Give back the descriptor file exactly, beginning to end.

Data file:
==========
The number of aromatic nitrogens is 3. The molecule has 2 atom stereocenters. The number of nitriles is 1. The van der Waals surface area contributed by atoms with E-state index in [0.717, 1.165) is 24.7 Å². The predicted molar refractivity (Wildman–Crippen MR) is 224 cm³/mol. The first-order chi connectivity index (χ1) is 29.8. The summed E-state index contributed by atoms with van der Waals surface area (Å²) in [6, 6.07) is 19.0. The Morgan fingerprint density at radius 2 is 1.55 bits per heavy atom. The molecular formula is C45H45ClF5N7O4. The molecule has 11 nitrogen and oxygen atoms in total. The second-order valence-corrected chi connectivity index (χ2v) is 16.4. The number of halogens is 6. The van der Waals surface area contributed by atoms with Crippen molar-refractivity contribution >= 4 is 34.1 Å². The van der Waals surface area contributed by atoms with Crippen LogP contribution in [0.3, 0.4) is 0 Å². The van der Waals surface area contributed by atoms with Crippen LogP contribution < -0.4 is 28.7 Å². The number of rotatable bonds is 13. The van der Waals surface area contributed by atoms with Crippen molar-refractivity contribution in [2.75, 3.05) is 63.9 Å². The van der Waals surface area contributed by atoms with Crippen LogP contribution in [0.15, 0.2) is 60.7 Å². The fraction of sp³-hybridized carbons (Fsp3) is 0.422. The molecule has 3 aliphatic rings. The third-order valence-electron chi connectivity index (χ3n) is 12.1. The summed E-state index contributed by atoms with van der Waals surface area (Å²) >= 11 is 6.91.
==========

The number of aromatic nitrogens is 3. The molecule has 2 atom stereocenters. The number of nitriles is 1. The van der Waals surface area contributed by atoms with E-state index in [0.717, 1.165) is 24.7 Å². The predicted molar refractivity (Wildman–Crippen MR) is 224 cm³/mol. The first-order chi connectivity index (χ1) is 29.8. The summed E-state index contributed by atoms with van der Waals surface area (Å²) in [6, 6.07) is 19.0. The Morgan fingerprint density at radius 2 is 1.55 bits per heavy atom. The molecular formula is C45H45ClF5N7O4. The molecule has 11 nitrogen and oxygen atoms in total. The second-order valence-corrected chi connectivity index (χ2v) is 16.4. The number of halogens is 6. The van der Waals surface area contributed by atoms with Crippen molar-refractivity contribution >= 4 is 34.1 Å². The van der Waals surface area contributed by atoms with Crippen LogP contribution in [0.3, 0.4) is 0 Å². The van der Waals surface area contributed by atoms with Crippen LogP contribution < -0.4 is 28.7 Å². The number of rotatable bonds is 13. The van der Waals surface area contributed by atoms with Crippen molar-refractivity contribution in [2.75, 3.05) is 63.9 Å². The van der Waals surface area contributed by atoms with Crippen LogP contribution in [0.15, 0.2) is 60.7 Å². The fraction of sp³-hybridized carbons (Fsp3) is 0.422. The molecule has 3 aliphatic rings. The third-order valence-electron chi connectivity index (χ3n) is 12.1. The summed E-state index contributed by atoms with van der Waals surface area (Å²) >= 11 is 6.91.